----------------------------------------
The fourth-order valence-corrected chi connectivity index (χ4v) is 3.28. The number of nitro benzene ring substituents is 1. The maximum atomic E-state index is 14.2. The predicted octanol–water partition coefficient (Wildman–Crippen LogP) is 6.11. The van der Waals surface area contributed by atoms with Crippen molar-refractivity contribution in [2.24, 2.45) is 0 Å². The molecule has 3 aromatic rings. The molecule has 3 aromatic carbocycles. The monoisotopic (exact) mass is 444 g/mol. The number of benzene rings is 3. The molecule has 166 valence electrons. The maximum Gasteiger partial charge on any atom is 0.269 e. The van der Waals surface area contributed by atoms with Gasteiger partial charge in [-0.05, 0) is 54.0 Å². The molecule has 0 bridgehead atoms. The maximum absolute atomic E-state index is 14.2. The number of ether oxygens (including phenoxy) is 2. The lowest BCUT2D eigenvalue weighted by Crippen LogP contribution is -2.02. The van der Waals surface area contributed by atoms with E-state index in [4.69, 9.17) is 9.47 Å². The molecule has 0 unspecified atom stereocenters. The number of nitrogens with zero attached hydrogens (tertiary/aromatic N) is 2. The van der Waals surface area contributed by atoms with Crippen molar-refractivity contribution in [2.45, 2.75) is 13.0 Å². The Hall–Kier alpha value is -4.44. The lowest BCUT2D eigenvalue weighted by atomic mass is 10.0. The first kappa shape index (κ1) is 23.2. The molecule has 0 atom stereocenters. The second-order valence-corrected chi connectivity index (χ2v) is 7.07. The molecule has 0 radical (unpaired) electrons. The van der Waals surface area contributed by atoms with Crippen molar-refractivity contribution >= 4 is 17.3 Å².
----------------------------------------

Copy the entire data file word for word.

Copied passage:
The fourth-order valence-corrected chi connectivity index (χ4v) is 3.28. The number of nitro benzene ring substituents is 1. The maximum atomic E-state index is 14.2. The predicted octanol–water partition coefficient (Wildman–Crippen LogP) is 6.11. The van der Waals surface area contributed by atoms with Crippen molar-refractivity contribution in [2.24, 2.45) is 0 Å². The molecule has 3 aromatic rings. The molecule has 3 aromatic carbocycles. The monoisotopic (exact) mass is 444 g/mol. The number of benzene rings is 3. The molecule has 166 valence electrons. The maximum Gasteiger partial charge on any atom is 0.269 e. The van der Waals surface area contributed by atoms with Gasteiger partial charge in [-0.05, 0) is 54.0 Å². The molecule has 0 bridgehead atoms. The maximum absolute atomic E-state index is 14.2. The number of ether oxygens (including phenoxy) is 2. The lowest BCUT2D eigenvalue weighted by Crippen LogP contribution is -2.02. The van der Waals surface area contributed by atoms with E-state index in [4.69, 9.17) is 9.47 Å². The molecule has 0 unspecified atom stereocenters. The number of nitrogens with zero attached hydrogens (tertiary/aromatic N) is 2. The van der Waals surface area contributed by atoms with Crippen molar-refractivity contribution in [2.45, 2.75) is 13.0 Å². The Hall–Kier alpha value is -4.44. The lowest BCUT2D eigenvalue weighted by atomic mass is 10.0. The first kappa shape index (κ1) is 23.2. The molecule has 0 atom stereocenters. The second-order valence-corrected chi connectivity index (χ2v) is 7.07. The molecule has 0 radical (unpaired) electrons. The van der Waals surface area contributed by atoms with Crippen molar-refractivity contribution >= 4 is 17.3 Å².